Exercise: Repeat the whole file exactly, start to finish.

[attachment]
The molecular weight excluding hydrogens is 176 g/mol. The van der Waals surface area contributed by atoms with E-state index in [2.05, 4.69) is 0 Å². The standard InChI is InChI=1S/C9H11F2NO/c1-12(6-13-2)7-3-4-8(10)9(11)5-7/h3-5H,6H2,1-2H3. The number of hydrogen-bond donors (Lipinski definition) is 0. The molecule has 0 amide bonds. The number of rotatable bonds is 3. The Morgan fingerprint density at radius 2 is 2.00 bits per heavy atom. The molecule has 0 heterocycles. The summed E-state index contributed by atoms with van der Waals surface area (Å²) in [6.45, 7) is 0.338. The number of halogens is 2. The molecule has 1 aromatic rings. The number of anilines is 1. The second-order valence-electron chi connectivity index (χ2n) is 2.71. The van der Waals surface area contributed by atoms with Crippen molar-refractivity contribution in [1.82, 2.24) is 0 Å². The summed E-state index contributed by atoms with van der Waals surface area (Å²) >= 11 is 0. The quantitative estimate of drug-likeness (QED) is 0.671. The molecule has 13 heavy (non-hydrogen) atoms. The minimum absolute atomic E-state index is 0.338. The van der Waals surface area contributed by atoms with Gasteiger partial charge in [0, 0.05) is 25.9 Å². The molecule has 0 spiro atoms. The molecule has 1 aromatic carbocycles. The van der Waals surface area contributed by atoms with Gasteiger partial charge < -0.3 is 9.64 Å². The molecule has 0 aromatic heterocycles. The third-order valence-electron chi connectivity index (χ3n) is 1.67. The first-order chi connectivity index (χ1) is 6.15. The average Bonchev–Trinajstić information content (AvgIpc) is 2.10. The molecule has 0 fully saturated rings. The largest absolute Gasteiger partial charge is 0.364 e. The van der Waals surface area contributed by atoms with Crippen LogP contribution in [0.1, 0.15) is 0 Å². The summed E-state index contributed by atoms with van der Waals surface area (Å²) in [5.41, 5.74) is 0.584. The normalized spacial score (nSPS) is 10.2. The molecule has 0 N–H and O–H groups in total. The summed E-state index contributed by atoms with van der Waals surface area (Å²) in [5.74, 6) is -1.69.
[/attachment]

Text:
The molecular weight excluding hydrogens is 176 g/mol. The van der Waals surface area contributed by atoms with E-state index in [2.05, 4.69) is 0 Å². The standard InChI is InChI=1S/C9H11F2NO/c1-12(6-13-2)7-3-4-8(10)9(11)5-7/h3-5H,6H2,1-2H3. The number of hydrogen-bond donors (Lipinski definition) is 0. The molecule has 0 amide bonds. The number of rotatable bonds is 3. The Morgan fingerprint density at radius 2 is 2.00 bits per heavy atom. The molecule has 0 heterocycles. The summed E-state index contributed by atoms with van der Waals surface area (Å²) in [6.45, 7) is 0.338. The number of halogens is 2. The molecule has 1 aromatic rings. The number of anilines is 1. The second-order valence-electron chi connectivity index (χ2n) is 2.71. The van der Waals surface area contributed by atoms with Crippen molar-refractivity contribution in [1.82, 2.24) is 0 Å². The summed E-state index contributed by atoms with van der Waals surface area (Å²) >= 11 is 0. The quantitative estimate of drug-likeness (QED) is 0.671. The molecule has 13 heavy (non-hydrogen) atoms. The minimum absolute atomic E-state index is 0.338. The van der Waals surface area contributed by atoms with Gasteiger partial charge in [0, 0.05) is 25.9 Å². The molecule has 0 spiro atoms. The molecule has 1 aromatic carbocycles. The van der Waals surface area contributed by atoms with Gasteiger partial charge < -0.3 is 9.64 Å². The molecule has 0 aromatic heterocycles. The third-order valence-electron chi connectivity index (χ3n) is 1.67. The first-order chi connectivity index (χ1) is 6.15. The average Bonchev–Trinajstić information content (AvgIpc) is 2.10. The molecule has 0 fully saturated rings. The largest absolute Gasteiger partial charge is 0.364 e. The van der Waals surface area contributed by atoms with Crippen LogP contribution in [0.1, 0.15) is 0 Å². The summed E-state index contributed by atoms with van der Waals surface area (Å²) in [5.41, 5.74) is 0.584. The normalized spacial score (nSPS) is 10.2. The molecule has 0 N–H and O–H groups in total. The summed E-state index contributed by atoms with van der Waals surface area (Å²) in [5.74, 6) is -1.69.